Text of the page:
My girlfriend of five months still talks to her ex-boyfriend every day. She had sex with him early in our dating period.
I wrote to you about this before. But new facts keep popping up:
I’ve seen a message on her social media saying that he misses her. She hasn’t seen him for a couple of months but wants to get together on his upcoming birthday.
I’m getting anxiety attacks just thinking about it.
I’m 31, I love her, and want her as my lifelong companion, but I’m going through pain, heartbreak, and mental breakdown.
Three’s a Crowd
Get a grip. She’s still your girlfriend. She doesn’t see him regularly, but keeps contact because they both want to remain close friends.
That’s not unusual in what’s still a developing relationship. Unfortunately, your fears and anxiety may soon push her away.
Instead of constantly showing your insecurity about this guy, consider going with her to see him on his birthday. And wishing him well.
But first, reassure her that you recognize that you’ve been overreacting.
Now, show your trust – she did stop seeing him – by saying you want to put your anxiety behind you.
Without confidence in yourself and in her having been faithful since you two became a couple, your jealousy will only grow and even extend to other males she knows, works with, etc.
Few partners can put up for long with constant controls, snooping, and accusations.
I’ve been working with a physical therapist for over a year.
She has a boyfriend and I have a girlfriend of several years, but I’m falling in love with the physical therapist.
We’re trying to ignore our feelings for each other and pretend nothing’s there, but there is something.
Also, my girlfriend really is into girls. Whenever we have sex, she tells me she’d like me better if I were a female.
I’ll play that role because I only have sex with her once a month at most.
I’m late-30's, she’s early-30's. Maybe I’m with her because I hated being single for so long, meeting skanky chicks at clubs and bars, having one-night stands or a week’s fling, and it's over.
What do I do about my physiotherapist?
Do her a favour and find another physiotherapist. Nothing good can come from your speaking up about falling in love with her.
Here are the reasons: Her professional physiotherapists’ association, company, or union rules likely state that she risks her job by dating a client.
Also, your attitude toward your girlfriend shows your own limited approach to relationships - no real feelings of caring, interest, or companionship.
You’ve obviously put no effort into this relationship or any other.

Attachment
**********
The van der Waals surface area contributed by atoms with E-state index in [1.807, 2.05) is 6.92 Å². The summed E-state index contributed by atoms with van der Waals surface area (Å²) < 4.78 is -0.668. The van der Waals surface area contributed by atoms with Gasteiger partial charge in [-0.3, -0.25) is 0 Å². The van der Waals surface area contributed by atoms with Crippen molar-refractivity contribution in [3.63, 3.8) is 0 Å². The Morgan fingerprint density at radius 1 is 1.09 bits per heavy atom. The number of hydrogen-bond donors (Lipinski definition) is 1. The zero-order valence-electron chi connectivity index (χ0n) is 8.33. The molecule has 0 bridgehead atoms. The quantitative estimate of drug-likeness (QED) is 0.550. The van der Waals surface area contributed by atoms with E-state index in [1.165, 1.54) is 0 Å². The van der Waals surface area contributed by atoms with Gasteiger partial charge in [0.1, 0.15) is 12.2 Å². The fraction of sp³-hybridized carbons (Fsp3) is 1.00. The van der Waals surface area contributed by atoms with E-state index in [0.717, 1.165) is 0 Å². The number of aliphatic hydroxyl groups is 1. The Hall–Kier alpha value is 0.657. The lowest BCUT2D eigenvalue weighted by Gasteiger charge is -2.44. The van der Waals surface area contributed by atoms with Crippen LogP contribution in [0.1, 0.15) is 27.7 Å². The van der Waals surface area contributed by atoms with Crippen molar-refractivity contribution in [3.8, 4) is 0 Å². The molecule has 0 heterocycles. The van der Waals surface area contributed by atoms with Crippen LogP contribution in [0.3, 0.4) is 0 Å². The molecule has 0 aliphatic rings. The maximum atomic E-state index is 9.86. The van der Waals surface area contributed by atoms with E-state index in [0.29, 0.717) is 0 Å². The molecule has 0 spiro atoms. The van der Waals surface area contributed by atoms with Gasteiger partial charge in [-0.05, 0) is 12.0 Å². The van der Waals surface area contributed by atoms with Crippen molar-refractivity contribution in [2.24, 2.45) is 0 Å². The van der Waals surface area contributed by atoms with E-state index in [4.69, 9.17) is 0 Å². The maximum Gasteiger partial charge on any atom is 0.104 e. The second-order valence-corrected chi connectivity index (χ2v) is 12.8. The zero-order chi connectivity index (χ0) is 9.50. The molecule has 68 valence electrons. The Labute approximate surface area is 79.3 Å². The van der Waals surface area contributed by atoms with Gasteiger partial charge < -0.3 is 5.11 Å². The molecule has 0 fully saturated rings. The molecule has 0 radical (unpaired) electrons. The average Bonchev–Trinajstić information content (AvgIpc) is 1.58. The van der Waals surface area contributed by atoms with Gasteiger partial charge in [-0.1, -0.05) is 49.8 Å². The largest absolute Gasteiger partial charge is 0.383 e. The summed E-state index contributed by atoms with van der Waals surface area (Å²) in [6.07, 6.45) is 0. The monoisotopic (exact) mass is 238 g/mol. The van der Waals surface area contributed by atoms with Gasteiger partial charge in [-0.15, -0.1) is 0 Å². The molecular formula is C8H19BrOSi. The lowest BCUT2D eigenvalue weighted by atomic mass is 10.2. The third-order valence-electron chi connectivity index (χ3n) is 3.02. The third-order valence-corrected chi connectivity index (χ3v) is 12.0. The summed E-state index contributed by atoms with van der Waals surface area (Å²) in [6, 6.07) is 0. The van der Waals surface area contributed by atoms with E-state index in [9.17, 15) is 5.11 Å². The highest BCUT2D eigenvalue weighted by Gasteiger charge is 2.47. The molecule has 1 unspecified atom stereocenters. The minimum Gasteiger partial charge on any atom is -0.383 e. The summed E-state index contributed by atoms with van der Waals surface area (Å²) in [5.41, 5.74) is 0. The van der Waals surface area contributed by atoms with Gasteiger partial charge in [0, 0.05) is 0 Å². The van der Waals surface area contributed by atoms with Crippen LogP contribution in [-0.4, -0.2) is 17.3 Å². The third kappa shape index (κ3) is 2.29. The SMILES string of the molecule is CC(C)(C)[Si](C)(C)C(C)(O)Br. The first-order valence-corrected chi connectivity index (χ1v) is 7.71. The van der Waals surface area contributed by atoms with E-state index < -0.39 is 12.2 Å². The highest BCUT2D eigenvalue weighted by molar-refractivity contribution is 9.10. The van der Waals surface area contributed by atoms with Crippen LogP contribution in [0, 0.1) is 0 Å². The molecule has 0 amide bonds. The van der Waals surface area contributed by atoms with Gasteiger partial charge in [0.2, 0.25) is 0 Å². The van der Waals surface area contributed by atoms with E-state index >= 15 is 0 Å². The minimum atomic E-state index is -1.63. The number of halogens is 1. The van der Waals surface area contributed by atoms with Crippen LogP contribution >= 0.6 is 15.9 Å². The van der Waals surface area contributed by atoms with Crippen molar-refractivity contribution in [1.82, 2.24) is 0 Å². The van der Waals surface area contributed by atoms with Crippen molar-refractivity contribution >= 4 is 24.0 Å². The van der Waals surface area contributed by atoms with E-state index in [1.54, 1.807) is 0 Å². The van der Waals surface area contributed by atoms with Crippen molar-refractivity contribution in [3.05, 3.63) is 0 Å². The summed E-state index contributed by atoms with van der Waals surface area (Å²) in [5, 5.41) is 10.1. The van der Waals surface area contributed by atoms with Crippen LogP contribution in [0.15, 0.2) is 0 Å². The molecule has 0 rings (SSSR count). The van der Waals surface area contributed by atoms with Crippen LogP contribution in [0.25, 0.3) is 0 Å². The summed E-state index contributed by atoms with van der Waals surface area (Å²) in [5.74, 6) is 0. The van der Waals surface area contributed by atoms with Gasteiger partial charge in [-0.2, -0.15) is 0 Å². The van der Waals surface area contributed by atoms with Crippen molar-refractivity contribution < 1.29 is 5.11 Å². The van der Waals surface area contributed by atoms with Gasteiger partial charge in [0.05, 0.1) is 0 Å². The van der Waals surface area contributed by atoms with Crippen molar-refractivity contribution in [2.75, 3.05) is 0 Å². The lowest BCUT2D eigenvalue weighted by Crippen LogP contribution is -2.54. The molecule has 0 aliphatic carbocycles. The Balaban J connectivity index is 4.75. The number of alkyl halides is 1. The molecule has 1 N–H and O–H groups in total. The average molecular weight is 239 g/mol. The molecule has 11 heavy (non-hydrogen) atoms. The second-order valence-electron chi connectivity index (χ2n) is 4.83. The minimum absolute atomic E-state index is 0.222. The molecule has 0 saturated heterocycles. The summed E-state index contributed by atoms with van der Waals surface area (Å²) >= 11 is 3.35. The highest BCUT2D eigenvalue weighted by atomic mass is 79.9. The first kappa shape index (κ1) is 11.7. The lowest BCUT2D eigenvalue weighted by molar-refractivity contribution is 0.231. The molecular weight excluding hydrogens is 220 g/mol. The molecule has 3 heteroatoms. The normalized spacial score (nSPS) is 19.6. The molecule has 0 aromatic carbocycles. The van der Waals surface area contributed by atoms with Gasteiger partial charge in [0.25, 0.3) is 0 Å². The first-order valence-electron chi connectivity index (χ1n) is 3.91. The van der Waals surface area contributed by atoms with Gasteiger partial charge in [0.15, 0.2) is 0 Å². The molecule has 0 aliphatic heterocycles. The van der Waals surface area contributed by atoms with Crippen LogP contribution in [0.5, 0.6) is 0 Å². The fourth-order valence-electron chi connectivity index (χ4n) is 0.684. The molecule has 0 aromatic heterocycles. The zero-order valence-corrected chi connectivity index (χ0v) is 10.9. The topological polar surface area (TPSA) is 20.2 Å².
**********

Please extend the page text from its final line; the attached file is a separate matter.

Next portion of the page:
Meanwhile, the physiotherapist crush is more likely a case of transference. She helps you feel better physically and that makes you think she has feelings for you.
From everything you wrote here (and grosser facts which I left out), it’s apparent that you generally don’t respect women. That’s why the therapist’s concern for you feels so special.
The fact that you’re attracted to her is your saving grace – a sign that there may be hope that you can find another approach to relationships, other than only using women for sex and then disparaging them.
Tell your current girlfriend she’s free to be true to her sexual identity, preferring females. Free yourself, too, of your past lowlife behaviour.
A lasting love relationship relies not just on attraction and sex, but also on mutual respect.
FEEDBACK In responses to grandparents’ denied access to grandchildren (Nov. 14):
Reader #1 – “We’ve been denied visiting our only son, his wife and grandchildren, ages two and three.
“We understand and believe that our son’s trying to create a friction-free life for the children.
“We never see them at birthdays, Christmas, etc.
“Texts and emails are unanswered, our invitations unaccepted.
“We’ve offered to babysit but are cut off and ignored. Jealousy and personality disorder, we think, are a factor.
“It’s taken a great toll on us in our mid-70’s.”
Reader #2 – “Why do these grandparents need technology to stay in touch?
“They obviously live close enough for free babysitting! She and her husband are not a hotel, a nanny service, nor what I suspect, the bank.
“She should value herself more highly and not be available the next time babysitting’s required.
“Far too many seniors are being manipulated by their children into relationships which are one-sided.”
Tip of the day:
Constant anxiety, snooping, and issuing controls do not make for a lasting relationship.